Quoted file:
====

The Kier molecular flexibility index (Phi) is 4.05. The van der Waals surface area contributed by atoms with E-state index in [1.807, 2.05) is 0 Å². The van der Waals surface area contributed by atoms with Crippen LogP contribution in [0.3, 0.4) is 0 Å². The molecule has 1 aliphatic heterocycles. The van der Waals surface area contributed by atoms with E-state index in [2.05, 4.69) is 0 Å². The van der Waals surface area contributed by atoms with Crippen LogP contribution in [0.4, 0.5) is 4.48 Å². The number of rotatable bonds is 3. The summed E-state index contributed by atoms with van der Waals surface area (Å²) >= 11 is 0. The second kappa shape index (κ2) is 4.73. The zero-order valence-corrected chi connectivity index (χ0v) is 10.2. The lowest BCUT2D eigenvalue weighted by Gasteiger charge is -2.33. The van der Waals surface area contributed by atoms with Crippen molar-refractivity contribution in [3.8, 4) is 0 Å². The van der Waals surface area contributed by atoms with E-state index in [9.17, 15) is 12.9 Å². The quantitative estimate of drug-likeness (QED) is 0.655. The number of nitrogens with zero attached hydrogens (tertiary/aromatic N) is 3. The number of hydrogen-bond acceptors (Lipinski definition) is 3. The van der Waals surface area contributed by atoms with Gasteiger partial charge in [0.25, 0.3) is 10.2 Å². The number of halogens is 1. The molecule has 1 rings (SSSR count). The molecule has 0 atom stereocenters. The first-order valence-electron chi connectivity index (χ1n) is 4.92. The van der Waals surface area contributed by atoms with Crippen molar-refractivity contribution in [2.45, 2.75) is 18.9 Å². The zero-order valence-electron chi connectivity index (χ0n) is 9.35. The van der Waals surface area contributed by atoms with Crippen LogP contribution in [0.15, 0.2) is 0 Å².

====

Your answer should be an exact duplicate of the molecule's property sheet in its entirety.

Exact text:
The Kier molecular flexibility index (Phi) is 4.05. The van der Waals surface area contributed by atoms with E-state index in [1.807, 2.05) is 0 Å². The van der Waals surface area contributed by atoms with Crippen LogP contribution in [0.3, 0.4) is 0 Å². The molecule has 1 aliphatic heterocycles. The van der Waals surface area contributed by atoms with E-state index in [2.05, 4.69) is 0 Å². The van der Waals surface area contributed by atoms with Crippen LogP contribution in [0.4, 0.5) is 4.48 Å². The number of rotatable bonds is 3. The summed E-state index contributed by atoms with van der Waals surface area (Å²) >= 11 is 0. The second kappa shape index (κ2) is 4.73. The zero-order valence-corrected chi connectivity index (χ0v) is 10.2. The lowest BCUT2D eigenvalue weighted by Gasteiger charge is -2.33. The van der Waals surface area contributed by atoms with Crippen molar-refractivity contribution in [3.8, 4) is 0 Å². The van der Waals surface area contributed by atoms with E-state index in [9.17, 15) is 12.9 Å². The quantitative estimate of drug-likeness (QED) is 0.655. The number of nitrogens with zero attached hydrogens (tertiary/aromatic N) is 3. The number of hydrogen-bond acceptors (Lipinski definition) is 3. The van der Waals surface area contributed by atoms with Gasteiger partial charge in [0.25, 0.3) is 10.2 Å². The number of halogens is 1. The molecule has 1 rings (SSSR count). The molecule has 0 atom stereocenters. The first-order valence-electron chi connectivity index (χ1n) is 4.92. The van der Waals surface area contributed by atoms with Crippen molar-refractivity contribution in [2.45, 2.75) is 18.9 Å². The zero-order valence-electron chi connectivity index (χ0n) is 9.35. The van der Waals surface area contributed by atoms with Crippen LogP contribution in [0.15, 0.2) is 0 Å².